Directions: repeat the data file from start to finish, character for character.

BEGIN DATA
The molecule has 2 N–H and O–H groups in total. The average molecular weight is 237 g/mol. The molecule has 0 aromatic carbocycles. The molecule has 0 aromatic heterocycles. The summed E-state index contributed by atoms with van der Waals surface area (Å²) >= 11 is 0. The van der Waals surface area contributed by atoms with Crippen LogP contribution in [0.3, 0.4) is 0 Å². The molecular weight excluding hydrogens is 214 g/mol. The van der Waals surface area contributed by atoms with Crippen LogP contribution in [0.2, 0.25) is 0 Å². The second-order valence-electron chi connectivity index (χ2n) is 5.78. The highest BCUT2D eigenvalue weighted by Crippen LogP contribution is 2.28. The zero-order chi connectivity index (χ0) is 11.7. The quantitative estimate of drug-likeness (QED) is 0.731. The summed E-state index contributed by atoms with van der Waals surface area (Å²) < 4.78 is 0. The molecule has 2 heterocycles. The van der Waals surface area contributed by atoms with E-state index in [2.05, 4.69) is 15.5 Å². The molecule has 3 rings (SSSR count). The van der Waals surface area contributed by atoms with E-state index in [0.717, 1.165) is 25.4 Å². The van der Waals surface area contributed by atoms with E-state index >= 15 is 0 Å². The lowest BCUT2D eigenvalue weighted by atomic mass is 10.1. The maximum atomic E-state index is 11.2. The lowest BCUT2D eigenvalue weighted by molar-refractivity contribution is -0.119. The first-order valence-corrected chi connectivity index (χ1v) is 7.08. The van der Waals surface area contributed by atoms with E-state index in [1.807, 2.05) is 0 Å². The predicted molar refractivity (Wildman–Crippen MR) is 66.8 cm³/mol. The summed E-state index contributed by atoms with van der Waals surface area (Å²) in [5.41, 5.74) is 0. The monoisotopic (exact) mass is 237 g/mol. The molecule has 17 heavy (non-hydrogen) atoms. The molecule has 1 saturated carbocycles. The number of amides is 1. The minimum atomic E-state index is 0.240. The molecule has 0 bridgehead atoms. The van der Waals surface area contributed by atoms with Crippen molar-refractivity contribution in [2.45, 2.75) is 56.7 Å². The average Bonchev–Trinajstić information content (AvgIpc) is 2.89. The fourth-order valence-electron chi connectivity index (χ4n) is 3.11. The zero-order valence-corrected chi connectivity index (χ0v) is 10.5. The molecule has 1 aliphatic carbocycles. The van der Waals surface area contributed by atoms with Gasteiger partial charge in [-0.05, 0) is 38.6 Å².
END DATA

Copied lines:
The molecule has 2 N–H and O–H groups in total. The average molecular weight is 237 g/mol. The molecule has 0 aromatic carbocycles. The molecule has 0 aromatic heterocycles. The summed E-state index contributed by atoms with van der Waals surface area (Å²) >= 11 is 0. The van der Waals surface area contributed by atoms with Crippen LogP contribution in [0.3, 0.4) is 0 Å². The molecular weight excluding hydrogens is 214 g/mol. The van der Waals surface area contributed by atoms with Crippen LogP contribution in [0.2, 0.25) is 0 Å². The second-order valence-electron chi connectivity index (χ2n) is 5.78. The highest BCUT2D eigenvalue weighted by Crippen LogP contribution is 2.28. The zero-order chi connectivity index (χ0) is 11.7. The quantitative estimate of drug-likeness (QED) is 0.731. The summed E-state index contributed by atoms with van der Waals surface area (Å²) < 4.78 is 0. The molecule has 2 heterocycles. The van der Waals surface area contributed by atoms with E-state index in [2.05, 4.69) is 15.5 Å². The molecule has 3 rings (SSSR count). The van der Waals surface area contributed by atoms with E-state index in [0.717, 1.165) is 25.4 Å². The van der Waals surface area contributed by atoms with E-state index >= 15 is 0 Å². The lowest BCUT2D eigenvalue weighted by atomic mass is 10.1. The maximum atomic E-state index is 11.2. The lowest BCUT2D eigenvalue weighted by molar-refractivity contribution is -0.119. The first-order valence-corrected chi connectivity index (χ1v) is 7.08. The van der Waals surface area contributed by atoms with E-state index in [1.807, 2.05) is 0 Å². The predicted molar refractivity (Wildman–Crippen MR) is 66.8 cm³/mol. The summed E-state index contributed by atoms with van der Waals surface area (Å²) in [5.41, 5.74) is 0. The monoisotopic (exact) mass is 237 g/mol. The molecule has 17 heavy (non-hydrogen) atoms. The molecule has 1 saturated carbocycles. The number of amides is 1. The minimum atomic E-state index is 0.240. The molecule has 0 bridgehead atoms. The van der Waals surface area contributed by atoms with Crippen molar-refractivity contribution in [2.45, 2.75) is 56.7 Å². The average Bonchev–Trinajstić information content (AvgIpc) is 2.89. The fourth-order valence-electron chi connectivity index (χ4n) is 3.11. The zero-order valence-corrected chi connectivity index (χ0v) is 10.5. The molecule has 1 aliphatic carbocycles. The van der Waals surface area contributed by atoms with Gasteiger partial charge in [-0.05, 0) is 38.6 Å².